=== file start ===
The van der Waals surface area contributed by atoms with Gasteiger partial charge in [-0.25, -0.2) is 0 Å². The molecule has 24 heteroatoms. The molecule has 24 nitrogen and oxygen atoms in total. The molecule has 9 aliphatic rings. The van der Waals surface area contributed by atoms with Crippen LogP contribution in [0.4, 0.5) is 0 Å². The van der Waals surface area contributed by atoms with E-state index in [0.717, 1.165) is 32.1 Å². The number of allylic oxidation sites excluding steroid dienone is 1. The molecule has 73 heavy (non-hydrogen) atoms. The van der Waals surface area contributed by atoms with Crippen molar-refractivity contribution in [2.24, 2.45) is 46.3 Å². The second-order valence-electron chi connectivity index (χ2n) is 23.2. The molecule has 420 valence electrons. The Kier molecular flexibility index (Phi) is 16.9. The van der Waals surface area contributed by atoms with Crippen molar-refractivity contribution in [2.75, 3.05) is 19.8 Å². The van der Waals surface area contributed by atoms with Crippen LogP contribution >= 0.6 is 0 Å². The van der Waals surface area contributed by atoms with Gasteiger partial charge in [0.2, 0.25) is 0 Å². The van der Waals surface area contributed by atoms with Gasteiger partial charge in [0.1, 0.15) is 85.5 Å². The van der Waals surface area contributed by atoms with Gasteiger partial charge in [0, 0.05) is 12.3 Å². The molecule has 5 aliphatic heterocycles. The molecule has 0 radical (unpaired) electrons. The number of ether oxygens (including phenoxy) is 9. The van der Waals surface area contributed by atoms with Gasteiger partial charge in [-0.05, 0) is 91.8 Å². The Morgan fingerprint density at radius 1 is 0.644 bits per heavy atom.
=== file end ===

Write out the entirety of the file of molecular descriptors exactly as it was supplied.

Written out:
The van der Waals surface area contributed by atoms with Gasteiger partial charge in [-0.25, -0.2) is 0 Å². The molecule has 24 heteroatoms. The molecule has 24 nitrogen and oxygen atoms in total. The molecule has 9 aliphatic rings. The van der Waals surface area contributed by atoms with Crippen LogP contribution in [0.4, 0.5) is 0 Å². The van der Waals surface area contributed by atoms with E-state index in [0.717, 1.165) is 32.1 Å². The number of allylic oxidation sites excluding steroid dienone is 1. The molecule has 73 heavy (non-hydrogen) atoms. The van der Waals surface area contributed by atoms with Crippen molar-refractivity contribution in [2.24, 2.45) is 46.3 Å². The second-order valence-electron chi connectivity index (χ2n) is 23.2. The molecule has 420 valence electrons. The Kier molecular flexibility index (Phi) is 16.9. The van der Waals surface area contributed by atoms with Crippen molar-refractivity contribution in [2.75, 3.05) is 19.8 Å². The van der Waals surface area contributed by atoms with Crippen LogP contribution >= 0.6 is 0 Å². The van der Waals surface area contributed by atoms with Gasteiger partial charge in [0.2, 0.25) is 0 Å². The van der Waals surface area contributed by atoms with Gasteiger partial charge in [0.1, 0.15) is 85.5 Å². The van der Waals surface area contributed by atoms with Gasteiger partial charge in [0, 0.05) is 12.3 Å². The molecule has 5 aliphatic heterocycles. The molecule has 0 radical (unpaired) electrons. The number of ether oxygens (including phenoxy) is 9. The van der Waals surface area contributed by atoms with Gasteiger partial charge in [-0.05, 0) is 91.8 Å². The Morgan fingerprint density at radius 1 is 0.644 bits per heavy atom.